Since 1967, the receptacle tester has been available for your tool kit. Because incorrectly wired receptacles can be dangerous and not work as intended, this easy-to-use tool provides the user with a sense of security because it allows for the safe identification on any receptacle.
Many hardware stores sell convenient handheld testers, for both traditional and GFCI outlets that will inform you if your outlet is “hot” (works) and is wired correctly (works safely). Visit this site to view tester options https://www.lowes.com/c/Electrical-testers-tools-Electrical. You will note these tools are inexpensive. They are also easy to use and are helpful to identify which outlets are good outlets and which outlets are non-working.
Follow the easy instructions that come with your tester. If there is an issue within the receptacle, the tester has three lights which will indicate what the issue is within that outlet. The GFCI tester has a button on it that will trip any GFCIs that are before the receptacle that the tester is currently in, thus identify if there is a GFCI protecting that outlet. Below are some definitions that may be helpful.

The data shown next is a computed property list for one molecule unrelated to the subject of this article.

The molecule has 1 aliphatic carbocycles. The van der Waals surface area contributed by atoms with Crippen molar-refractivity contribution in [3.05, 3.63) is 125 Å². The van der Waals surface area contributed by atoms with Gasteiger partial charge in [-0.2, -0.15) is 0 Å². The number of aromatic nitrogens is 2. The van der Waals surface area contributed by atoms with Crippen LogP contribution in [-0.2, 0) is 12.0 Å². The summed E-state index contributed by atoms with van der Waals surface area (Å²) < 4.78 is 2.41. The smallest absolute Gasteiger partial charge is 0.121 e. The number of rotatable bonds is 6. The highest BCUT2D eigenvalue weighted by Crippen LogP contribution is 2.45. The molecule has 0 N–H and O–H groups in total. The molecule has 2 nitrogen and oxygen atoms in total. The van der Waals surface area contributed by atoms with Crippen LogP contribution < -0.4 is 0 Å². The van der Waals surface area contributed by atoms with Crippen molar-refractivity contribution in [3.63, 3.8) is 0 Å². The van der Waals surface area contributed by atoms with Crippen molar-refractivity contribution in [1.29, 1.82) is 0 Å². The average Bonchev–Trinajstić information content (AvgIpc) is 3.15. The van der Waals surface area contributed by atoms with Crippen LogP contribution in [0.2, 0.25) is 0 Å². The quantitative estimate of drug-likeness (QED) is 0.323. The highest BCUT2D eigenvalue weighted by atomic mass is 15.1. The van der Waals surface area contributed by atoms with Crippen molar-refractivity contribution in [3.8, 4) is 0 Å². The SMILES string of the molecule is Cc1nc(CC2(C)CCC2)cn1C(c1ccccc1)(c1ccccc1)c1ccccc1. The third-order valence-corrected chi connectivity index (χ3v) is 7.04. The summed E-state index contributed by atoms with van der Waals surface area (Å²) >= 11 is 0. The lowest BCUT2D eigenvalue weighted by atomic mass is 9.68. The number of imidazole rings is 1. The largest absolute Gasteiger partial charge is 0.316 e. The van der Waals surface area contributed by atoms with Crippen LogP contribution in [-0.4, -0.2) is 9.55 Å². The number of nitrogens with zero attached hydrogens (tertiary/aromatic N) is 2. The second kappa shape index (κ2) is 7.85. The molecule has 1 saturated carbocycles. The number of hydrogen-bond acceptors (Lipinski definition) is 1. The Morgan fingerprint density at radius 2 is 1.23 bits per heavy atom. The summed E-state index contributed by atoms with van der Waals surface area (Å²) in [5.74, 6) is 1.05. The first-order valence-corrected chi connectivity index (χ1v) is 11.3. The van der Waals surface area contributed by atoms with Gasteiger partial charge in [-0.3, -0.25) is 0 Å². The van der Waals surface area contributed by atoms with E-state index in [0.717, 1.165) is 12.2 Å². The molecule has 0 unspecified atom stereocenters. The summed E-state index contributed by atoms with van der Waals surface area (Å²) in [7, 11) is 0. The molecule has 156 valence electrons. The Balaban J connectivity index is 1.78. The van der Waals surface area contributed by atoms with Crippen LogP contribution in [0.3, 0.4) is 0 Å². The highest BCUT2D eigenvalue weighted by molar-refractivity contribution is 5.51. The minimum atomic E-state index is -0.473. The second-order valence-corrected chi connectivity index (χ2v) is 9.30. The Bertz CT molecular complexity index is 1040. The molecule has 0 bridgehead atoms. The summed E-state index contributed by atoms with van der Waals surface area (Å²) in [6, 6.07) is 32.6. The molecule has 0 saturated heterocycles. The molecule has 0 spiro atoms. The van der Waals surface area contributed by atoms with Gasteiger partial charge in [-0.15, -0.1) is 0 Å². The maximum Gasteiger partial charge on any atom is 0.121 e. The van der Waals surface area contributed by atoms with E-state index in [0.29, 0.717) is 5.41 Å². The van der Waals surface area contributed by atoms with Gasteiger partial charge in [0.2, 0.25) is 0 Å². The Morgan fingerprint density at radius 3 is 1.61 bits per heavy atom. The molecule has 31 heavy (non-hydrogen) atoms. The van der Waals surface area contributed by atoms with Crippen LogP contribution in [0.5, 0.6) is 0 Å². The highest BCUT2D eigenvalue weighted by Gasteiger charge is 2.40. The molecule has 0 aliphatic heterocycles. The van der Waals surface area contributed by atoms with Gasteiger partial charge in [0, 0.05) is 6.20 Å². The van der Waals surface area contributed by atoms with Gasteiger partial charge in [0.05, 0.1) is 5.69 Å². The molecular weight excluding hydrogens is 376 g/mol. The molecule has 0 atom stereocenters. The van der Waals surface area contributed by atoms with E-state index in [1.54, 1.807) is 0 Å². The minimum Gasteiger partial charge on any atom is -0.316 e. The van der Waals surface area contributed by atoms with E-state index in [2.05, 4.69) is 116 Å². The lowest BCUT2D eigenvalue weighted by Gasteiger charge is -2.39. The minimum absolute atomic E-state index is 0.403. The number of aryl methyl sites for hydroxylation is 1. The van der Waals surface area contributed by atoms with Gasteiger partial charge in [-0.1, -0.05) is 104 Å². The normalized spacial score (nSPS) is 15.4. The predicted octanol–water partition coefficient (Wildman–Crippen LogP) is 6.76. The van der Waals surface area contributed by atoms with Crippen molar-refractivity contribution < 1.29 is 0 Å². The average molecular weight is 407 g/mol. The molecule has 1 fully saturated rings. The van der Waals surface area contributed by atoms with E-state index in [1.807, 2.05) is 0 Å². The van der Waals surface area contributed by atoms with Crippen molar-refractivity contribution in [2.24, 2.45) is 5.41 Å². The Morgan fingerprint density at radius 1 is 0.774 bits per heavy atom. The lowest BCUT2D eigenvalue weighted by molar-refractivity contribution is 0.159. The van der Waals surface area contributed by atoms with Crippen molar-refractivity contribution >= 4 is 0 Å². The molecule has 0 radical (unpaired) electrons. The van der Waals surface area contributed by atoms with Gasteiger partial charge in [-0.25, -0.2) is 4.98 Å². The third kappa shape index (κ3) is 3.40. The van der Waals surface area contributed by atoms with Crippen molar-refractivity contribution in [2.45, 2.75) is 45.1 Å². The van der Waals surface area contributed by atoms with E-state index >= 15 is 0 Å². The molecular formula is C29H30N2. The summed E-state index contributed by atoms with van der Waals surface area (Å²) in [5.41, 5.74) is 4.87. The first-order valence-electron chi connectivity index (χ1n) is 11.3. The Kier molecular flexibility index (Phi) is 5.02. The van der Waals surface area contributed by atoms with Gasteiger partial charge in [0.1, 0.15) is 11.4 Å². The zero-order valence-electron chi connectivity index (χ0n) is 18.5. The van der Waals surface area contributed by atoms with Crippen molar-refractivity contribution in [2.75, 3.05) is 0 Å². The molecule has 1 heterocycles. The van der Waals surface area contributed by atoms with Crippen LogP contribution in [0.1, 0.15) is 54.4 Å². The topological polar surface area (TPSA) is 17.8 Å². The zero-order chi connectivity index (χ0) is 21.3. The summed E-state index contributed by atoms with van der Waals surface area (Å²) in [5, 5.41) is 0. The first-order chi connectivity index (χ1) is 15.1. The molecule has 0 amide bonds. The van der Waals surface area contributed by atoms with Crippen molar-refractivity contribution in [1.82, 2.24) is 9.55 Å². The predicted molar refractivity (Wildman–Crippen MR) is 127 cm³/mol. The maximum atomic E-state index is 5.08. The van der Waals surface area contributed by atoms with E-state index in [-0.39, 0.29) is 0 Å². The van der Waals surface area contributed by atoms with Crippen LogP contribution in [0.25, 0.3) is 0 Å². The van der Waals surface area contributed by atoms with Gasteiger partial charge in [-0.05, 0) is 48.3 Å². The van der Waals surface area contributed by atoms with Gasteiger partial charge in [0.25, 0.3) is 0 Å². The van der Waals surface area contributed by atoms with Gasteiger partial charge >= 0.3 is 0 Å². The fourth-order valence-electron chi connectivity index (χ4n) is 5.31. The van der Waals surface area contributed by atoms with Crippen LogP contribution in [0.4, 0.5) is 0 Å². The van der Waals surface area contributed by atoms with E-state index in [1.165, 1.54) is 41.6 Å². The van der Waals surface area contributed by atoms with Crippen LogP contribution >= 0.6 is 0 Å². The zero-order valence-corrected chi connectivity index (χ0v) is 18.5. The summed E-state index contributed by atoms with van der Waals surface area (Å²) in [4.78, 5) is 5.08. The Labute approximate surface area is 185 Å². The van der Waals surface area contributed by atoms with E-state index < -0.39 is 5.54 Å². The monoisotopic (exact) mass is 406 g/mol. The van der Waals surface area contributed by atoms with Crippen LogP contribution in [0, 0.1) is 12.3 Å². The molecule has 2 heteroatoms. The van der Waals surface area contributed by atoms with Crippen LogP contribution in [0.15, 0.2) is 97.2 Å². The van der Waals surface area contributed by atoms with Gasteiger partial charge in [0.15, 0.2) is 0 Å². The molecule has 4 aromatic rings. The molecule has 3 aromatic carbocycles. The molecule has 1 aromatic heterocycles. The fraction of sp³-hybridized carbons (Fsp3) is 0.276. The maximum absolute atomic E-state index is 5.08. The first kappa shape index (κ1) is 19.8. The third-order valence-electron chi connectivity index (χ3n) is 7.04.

Open Ground. An open ground occurs whenever the ground wire is not correctly attached to the outlet, is broken, or the wiring for the receptacle does not have a ground wire.
Open Neutral. If your tester reveals that you have an open neutral, then somewhere on that circuit the neutral (wire) is not properly connected or is broken.
Open Hot. If no lights are lit, your receptacle has no power.
Hot and Ground Reverse. Your ground is your safety in the event of a short circuit. If reversed, the outlet will not work.
Hot and Neutral Reverse. Outlet may still work, but some equipment may not work on this outlet due to the wiring being reversed.
Correct Wiring. If your correct wiring lights are lit, your receptacle is wired properly.
Just remember that working with electricity is dangerous. If uncertain about working with electricity then call Radle Electric at 717-761-4150 as we will be happy to help.
Michael Facer, Electrical Apprentice